Brain Floss: Shepard Fairey

Is there any defining moment when you felt your shift from skater/artist to artist/skater?

When I saw the Blind Video Days video I knew I was falling behind the cutting edge of innovative skateboarding. I was also starting to get some traction with my sticker project and some tee shirt designs. I still skated a lot though. I had a mini-ramp in my art studio and I street skated a good bit too.

You’ve managed to really popularize or make art accessible again. From stickers to T-shirts, posters, numbered prints, and decks. Was that the original intent or did it evolve that way?

The things that inspired me were skateboard graphics, punk album covers, T-shirts, stickers—all very unpretentious accessible things. I’ve tried to stick largely to the skateboarding and the punk rock model of promotion and distribution. Though now I have a market for more expensive paintings, which helps me pay for big mural and street art projects. I give a lot of stuff away and do a lot of charity projects, which I think keeps my work “for the people.”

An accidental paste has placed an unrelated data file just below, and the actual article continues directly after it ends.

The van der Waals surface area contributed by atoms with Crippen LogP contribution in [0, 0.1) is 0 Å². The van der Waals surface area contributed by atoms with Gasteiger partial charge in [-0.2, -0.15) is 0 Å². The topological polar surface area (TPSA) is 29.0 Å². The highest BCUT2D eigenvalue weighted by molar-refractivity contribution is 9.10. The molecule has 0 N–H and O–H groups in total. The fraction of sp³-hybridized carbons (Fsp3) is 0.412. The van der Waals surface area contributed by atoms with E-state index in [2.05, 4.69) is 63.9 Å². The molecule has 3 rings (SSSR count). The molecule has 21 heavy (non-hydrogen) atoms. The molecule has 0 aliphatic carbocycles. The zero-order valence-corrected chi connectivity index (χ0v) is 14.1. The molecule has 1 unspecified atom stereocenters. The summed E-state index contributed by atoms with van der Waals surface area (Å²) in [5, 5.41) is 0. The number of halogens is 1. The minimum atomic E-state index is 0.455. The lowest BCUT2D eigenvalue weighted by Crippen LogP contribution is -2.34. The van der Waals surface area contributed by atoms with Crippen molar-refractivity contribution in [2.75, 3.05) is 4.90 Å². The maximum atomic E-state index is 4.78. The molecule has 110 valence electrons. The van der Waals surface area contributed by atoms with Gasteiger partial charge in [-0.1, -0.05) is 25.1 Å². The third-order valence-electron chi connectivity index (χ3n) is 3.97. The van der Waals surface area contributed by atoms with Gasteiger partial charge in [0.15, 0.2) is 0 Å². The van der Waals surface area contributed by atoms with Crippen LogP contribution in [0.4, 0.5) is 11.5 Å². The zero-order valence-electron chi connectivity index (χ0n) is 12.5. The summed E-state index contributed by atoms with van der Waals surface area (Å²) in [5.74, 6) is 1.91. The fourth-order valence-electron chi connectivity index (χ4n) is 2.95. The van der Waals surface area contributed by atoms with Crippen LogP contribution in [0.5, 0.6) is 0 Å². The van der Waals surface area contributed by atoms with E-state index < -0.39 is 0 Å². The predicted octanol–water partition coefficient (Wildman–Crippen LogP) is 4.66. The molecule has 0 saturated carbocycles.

You’ve done so much skateboard artwork. What are some of your favorite past projects?

When my childhood heroes like Natas [Kaupas] or Tommy Guerrero and Jim Thiebaud, have asked me to do boards for their companies, it’s pretty surreal. My tribute to Natas’ Santa Monica Airlines “Black Panther” board is one of my favorites.